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On the most Holy Day of the Nativity of the Lord when the King rose from praying at Mass before the tomb of biased Peter the Apostle, Pope Leo placed a crown on his head and all the Roman people cried out, “To Carolus, pious Augustus, crowned by God, great and peace giving Emperor of the Romans, life and victory.” And after the laudation he was honoured by the pope in the manner of the ancient princes and, the title of Patrician being set aside, he was called Emperor and Augustus.

Of all the rulers of the Holy Roman Empire the most renowned, the first to receive the golden Imperial Crown from the hands of the Roman Pontiff, no Emperor has so captured the Catholic imagination as Carolus Magnus, the Emperor Charlemagne. The beginning of the Sacred Ages might truly be dated to his coronation on the feast of the Nativity of Our Lord. Born on the second of April in the year of Our Lord 742 in the realm of Austrasia, Karol (as he was named in old Frankish) was the oldest son of Pippin the Short, King of Francia and Patrician of the Roman Empire. Upon the death of King Pippin in A.D. 768, Karol and his younger brother Karloman jointly ascended to the Frankish throne, in the midst of a rebellion in Aquitania.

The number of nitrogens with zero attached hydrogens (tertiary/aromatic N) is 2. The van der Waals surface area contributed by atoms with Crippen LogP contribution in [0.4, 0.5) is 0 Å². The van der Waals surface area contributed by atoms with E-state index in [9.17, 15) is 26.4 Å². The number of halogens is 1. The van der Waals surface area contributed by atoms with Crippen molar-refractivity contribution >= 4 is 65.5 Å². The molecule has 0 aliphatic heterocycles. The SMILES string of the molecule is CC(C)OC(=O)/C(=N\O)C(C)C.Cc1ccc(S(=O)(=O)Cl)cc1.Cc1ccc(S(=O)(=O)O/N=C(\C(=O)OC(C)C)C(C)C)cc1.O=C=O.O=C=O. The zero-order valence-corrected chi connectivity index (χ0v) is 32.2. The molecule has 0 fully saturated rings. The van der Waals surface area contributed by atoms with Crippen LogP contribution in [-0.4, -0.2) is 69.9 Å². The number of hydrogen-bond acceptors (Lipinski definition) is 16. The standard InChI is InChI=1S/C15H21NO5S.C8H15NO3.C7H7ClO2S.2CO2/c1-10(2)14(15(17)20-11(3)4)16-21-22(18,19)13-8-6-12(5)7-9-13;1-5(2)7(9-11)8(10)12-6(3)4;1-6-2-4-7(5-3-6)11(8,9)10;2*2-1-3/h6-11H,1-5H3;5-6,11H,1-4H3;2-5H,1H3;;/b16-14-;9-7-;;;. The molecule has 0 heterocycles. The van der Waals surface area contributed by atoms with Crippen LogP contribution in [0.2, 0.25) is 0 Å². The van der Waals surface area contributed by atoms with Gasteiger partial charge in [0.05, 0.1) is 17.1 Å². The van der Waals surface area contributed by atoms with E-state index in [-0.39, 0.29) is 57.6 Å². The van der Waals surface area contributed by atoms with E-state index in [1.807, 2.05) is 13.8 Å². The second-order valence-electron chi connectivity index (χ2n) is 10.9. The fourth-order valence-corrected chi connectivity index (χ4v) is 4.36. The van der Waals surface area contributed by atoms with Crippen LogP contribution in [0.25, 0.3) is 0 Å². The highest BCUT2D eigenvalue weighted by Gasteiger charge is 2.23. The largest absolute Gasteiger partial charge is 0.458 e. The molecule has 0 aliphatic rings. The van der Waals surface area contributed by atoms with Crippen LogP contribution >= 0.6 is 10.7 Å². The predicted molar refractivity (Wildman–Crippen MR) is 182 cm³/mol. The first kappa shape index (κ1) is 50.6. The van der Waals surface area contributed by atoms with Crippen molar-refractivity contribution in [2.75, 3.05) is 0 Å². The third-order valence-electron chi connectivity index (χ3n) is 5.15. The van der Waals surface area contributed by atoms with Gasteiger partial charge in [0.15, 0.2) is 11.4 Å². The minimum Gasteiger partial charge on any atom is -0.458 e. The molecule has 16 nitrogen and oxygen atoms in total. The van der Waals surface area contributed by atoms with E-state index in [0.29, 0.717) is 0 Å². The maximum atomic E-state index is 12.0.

The Aquitanian rebellion was quickly put down, but the partisans of Karloman attempted to create strife between the two brothers. While Karol and Karloman remained on good terms through the mediation of their mother, Bertrada of Laon, the younger brother died of illness on 5th December 771, leaving Karol as sole King in Francia. As King he continued in his father’s role as defender of the Pope, conquering the Lombards, receiving the title of Patrician of Rome, and with it the Iron Crown of Lombardy. The continual raids of the Saxon pagans soon drove him to the sword, and it was while at the great diet near Paderborn (during which the Saxons submitted to the King as their overlord, as had the Thuringians and the Bavarians in the past) that he was approached by the Muslim Walis (governors) of Zaragoza, Girona, Barcelona, and Huesca.